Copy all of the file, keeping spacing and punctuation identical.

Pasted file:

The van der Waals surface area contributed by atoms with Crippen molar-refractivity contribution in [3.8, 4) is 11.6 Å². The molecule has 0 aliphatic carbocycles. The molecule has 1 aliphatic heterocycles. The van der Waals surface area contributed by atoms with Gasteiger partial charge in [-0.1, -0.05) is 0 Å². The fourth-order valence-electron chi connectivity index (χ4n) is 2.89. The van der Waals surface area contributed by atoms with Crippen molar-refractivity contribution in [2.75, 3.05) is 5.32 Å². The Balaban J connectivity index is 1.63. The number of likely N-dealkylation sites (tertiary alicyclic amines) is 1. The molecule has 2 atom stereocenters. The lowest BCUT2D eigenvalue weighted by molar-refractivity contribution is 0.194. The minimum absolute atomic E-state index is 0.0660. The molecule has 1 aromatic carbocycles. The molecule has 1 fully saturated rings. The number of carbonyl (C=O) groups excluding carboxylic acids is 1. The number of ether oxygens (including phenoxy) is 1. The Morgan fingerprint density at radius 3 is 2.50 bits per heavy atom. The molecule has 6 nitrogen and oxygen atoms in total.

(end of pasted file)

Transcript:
The van der Waals surface area contributed by atoms with Crippen molar-refractivity contribution in [3.8, 4) is 11.6 Å². The molecule has 0 aliphatic carbocycles. The molecule has 1 aliphatic heterocycles. The van der Waals surface area contributed by atoms with Gasteiger partial charge in [-0.1, -0.05) is 0 Å². The fourth-order valence-electron chi connectivity index (χ4n) is 2.89. The van der Waals surface area contributed by atoms with Crippen molar-refractivity contribution in [2.75, 3.05) is 5.32 Å². The Balaban J connectivity index is 1.63. The number of likely N-dealkylation sites (tertiary alicyclic amines) is 1. The molecule has 2 atom stereocenters. The lowest BCUT2D eigenvalue weighted by molar-refractivity contribution is 0.194. The minimum absolute atomic E-state index is 0.0660. The molecule has 1 aromatic carbocycles. The molecule has 1 fully saturated rings. The number of carbonyl (C=O) groups excluding carboxylic acids is 1. The number of ether oxygens (including phenoxy) is 1. The Morgan fingerprint density at radius 3 is 2.50 bits per heavy atom. The molecule has 6 nitrogen and oxygen atoms in total.